2. The PLA of claim 1 wherein in said flip flop means comprises a three state buffer for receiving the signal stored in said flip flop means and providing said signal stored in said flip flop means on said output lead, said three state buffer including a three state control input, said three state buffer going into a high impedance mode in response to a three state control signal being applied to said three state control input.
3. The PLA of claim 1 further comprising means for providing the signal on said output lead as one of said input signals.
4. A circuit comprising:
a first input lead for receiving an input signal;
an output lead;
a second input lead for receiving a clock signal;
storing means for receiving and storing said input signal in response to said clock signal on said second input lead;
means coupled to said storing means and said output lead for providing the signal stored in said storing means on said output lead;
a third input lead for receiving a control signal,
said storing means storing a signal present at said output lead in response to said control signal.
5. The circuit of claim 4 wherein said means for providing comprises a three state buffer for receiving said stored input signal and providing said stored input signal on said output lead, said three state buffer having a three state control lead, said three state buffer going into a high impedance mode in response to a signal present on said three state control lead.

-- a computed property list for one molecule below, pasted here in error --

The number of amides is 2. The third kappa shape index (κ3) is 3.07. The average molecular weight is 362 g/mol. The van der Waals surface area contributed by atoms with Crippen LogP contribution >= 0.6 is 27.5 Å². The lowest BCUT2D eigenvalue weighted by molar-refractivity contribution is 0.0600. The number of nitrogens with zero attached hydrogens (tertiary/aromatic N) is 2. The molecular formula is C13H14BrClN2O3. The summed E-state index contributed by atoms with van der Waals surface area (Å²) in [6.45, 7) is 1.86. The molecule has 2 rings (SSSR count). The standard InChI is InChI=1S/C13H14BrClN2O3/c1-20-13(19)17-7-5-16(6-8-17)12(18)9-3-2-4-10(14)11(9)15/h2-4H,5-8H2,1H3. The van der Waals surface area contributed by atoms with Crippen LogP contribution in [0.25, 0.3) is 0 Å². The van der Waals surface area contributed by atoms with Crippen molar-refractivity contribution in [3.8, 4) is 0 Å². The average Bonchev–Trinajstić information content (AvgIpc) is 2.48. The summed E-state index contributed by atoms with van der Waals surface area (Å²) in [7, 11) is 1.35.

6. The circuit of claim 4 wherein said storing means is a flip flop having a clock lead and a preset control lead, said flip flop storing the signal at said first input lead in response to a signal on said clock lead, said flip flop storing the signal on said second input lead in response to the signal at said preset control lead.
7. The PLA of claim 1 wherein said circuit is constructed such that said flip flop means can store either said signal at said first input lead or the signal at said second input lead during normal operation.
8. Circuit of claim 4 wherein said circuit can store the signal at said first input lead or the signal at said output lead during normal operation.
Description

This application is a continuation of application Ser. No. 07/008,458 now abandoned, filed 01/28/87 which is a division of application Ser. No. 06/715,214, filed 03/22/85, now U.S. Pat. No. 4,684,830.